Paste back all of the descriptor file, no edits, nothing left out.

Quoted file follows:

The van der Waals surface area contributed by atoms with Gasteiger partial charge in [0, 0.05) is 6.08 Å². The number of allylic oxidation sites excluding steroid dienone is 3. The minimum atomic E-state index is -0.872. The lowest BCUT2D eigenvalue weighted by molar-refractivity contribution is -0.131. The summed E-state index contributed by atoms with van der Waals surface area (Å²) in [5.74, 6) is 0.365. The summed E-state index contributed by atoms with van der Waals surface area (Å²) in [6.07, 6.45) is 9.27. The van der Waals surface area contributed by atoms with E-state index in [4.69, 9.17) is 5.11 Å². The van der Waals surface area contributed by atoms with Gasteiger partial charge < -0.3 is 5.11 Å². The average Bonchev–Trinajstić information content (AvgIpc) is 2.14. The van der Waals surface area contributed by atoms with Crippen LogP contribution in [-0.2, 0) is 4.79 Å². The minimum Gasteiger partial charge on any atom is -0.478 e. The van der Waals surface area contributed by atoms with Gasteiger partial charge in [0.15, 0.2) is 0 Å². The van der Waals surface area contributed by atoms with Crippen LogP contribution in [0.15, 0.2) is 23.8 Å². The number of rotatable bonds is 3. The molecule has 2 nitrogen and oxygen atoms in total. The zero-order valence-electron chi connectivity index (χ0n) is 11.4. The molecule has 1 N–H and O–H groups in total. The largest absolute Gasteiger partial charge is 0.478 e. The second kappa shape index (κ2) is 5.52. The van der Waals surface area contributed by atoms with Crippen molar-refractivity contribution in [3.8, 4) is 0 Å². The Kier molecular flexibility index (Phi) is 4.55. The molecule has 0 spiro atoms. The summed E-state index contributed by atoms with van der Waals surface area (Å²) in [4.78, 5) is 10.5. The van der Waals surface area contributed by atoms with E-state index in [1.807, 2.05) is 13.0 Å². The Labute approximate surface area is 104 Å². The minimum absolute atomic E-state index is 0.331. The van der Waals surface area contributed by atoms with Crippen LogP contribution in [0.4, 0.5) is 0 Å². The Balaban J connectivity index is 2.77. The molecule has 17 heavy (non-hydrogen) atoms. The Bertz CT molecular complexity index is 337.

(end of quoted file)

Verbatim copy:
The van der Waals surface area contributed by atoms with Gasteiger partial charge in [0, 0.05) is 6.08 Å². The number of allylic oxidation sites excluding steroid dienone is 3. The minimum atomic E-state index is -0.872. The lowest BCUT2D eigenvalue weighted by molar-refractivity contribution is -0.131. The summed E-state index contributed by atoms with van der Waals surface area (Å²) in [5.74, 6) is 0.365. The summed E-state index contributed by atoms with van der Waals surface area (Å²) in [6.07, 6.45) is 9.27. The van der Waals surface area contributed by atoms with E-state index in [4.69, 9.17) is 5.11 Å². The van der Waals surface area contributed by atoms with Gasteiger partial charge < -0.3 is 5.11 Å². The average Bonchev–Trinajstić information content (AvgIpc) is 2.14. The van der Waals surface area contributed by atoms with Crippen LogP contribution in [-0.2, 0) is 4.79 Å². The minimum Gasteiger partial charge on any atom is -0.478 e. The van der Waals surface area contributed by atoms with Gasteiger partial charge in [0.15, 0.2) is 0 Å². The van der Waals surface area contributed by atoms with Crippen LogP contribution in [0.15, 0.2) is 23.8 Å². The number of rotatable bonds is 3. The molecule has 2 nitrogen and oxygen atoms in total. The zero-order valence-electron chi connectivity index (χ0n) is 11.4. The molecule has 1 N–H and O–H groups in total. The largest absolute Gasteiger partial charge is 0.478 e. The second kappa shape index (κ2) is 5.52. The van der Waals surface area contributed by atoms with Crippen molar-refractivity contribution in [3.8, 4) is 0 Å². The Kier molecular flexibility index (Phi) is 4.55. The molecule has 0 spiro atoms. The summed E-state index contributed by atoms with van der Waals surface area (Å²) in [4.78, 5) is 10.5. The van der Waals surface area contributed by atoms with E-state index in [1.807, 2.05) is 13.0 Å². The Labute approximate surface area is 104 Å². The minimum absolute atomic E-state index is 0.331. The van der Waals surface area contributed by atoms with Crippen LogP contribution in [0.4, 0.5) is 0 Å². The Balaban J connectivity index is 2.77. The molecule has 17 heavy (non-hydrogen) atoms. The Bertz CT molecular complexity index is 337.